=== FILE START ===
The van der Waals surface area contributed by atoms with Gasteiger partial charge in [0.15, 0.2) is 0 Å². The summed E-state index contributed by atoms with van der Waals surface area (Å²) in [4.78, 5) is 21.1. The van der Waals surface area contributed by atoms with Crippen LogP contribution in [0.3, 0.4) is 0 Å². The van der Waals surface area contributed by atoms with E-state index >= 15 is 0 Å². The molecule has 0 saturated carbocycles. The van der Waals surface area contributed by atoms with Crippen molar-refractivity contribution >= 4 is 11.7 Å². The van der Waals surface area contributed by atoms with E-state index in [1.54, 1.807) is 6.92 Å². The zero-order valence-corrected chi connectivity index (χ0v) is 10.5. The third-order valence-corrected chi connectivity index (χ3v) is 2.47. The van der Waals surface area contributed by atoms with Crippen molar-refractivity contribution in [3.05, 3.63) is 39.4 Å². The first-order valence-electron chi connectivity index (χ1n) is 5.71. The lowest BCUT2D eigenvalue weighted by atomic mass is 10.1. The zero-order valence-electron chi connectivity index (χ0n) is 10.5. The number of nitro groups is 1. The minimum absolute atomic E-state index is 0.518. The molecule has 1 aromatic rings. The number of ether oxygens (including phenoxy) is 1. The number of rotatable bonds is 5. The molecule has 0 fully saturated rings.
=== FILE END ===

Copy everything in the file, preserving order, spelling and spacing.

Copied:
The van der Waals surface area contributed by atoms with Gasteiger partial charge in [0.15, 0.2) is 0 Å². The summed E-state index contributed by atoms with van der Waals surface area (Å²) in [4.78, 5) is 21.1. The van der Waals surface area contributed by atoms with Crippen LogP contribution in [0.3, 0.4) is 0 Å². The van der Waals surface area contributed by atoms with E-state index >= 15 is 0 Å². The molecule has 0 saturated carbocycles. The van der Waals surface area contributed by atoms with Crippen molar-refractivity contribution >= 4 is 11.7 Å². The van der Waals surface area contributed by atoms with E-state index in [1.54, 1.807) is 6.92 Å². The zero-order valence-corrected chi connectivity index (χ0v) is 10.5. The third-order valence-corrected chi connectivity index (χ3v) is 2.47. The van der Waals surface area contributed by atoms with Crippen molar-refractivity contribution in [3.05, 3.63) is 39.4 Å². The first-order valence-electron chi connectivity index (χ1n) is 5.71. The lowest BCUT2D eigenvalue weighted by atomic mass is 10.1. The zero-order valence-electron chi connectivity index (χ0n) is 10.5. The number of nitro groups is 1. The minimum absolute atomic E-state index is 0.518. The molecule has 1 aromatic rings. The number of ether oxygens (including phenoxy) is 1. The number of rotatable bonds is 5. The molecule has 0 fully saturated rings.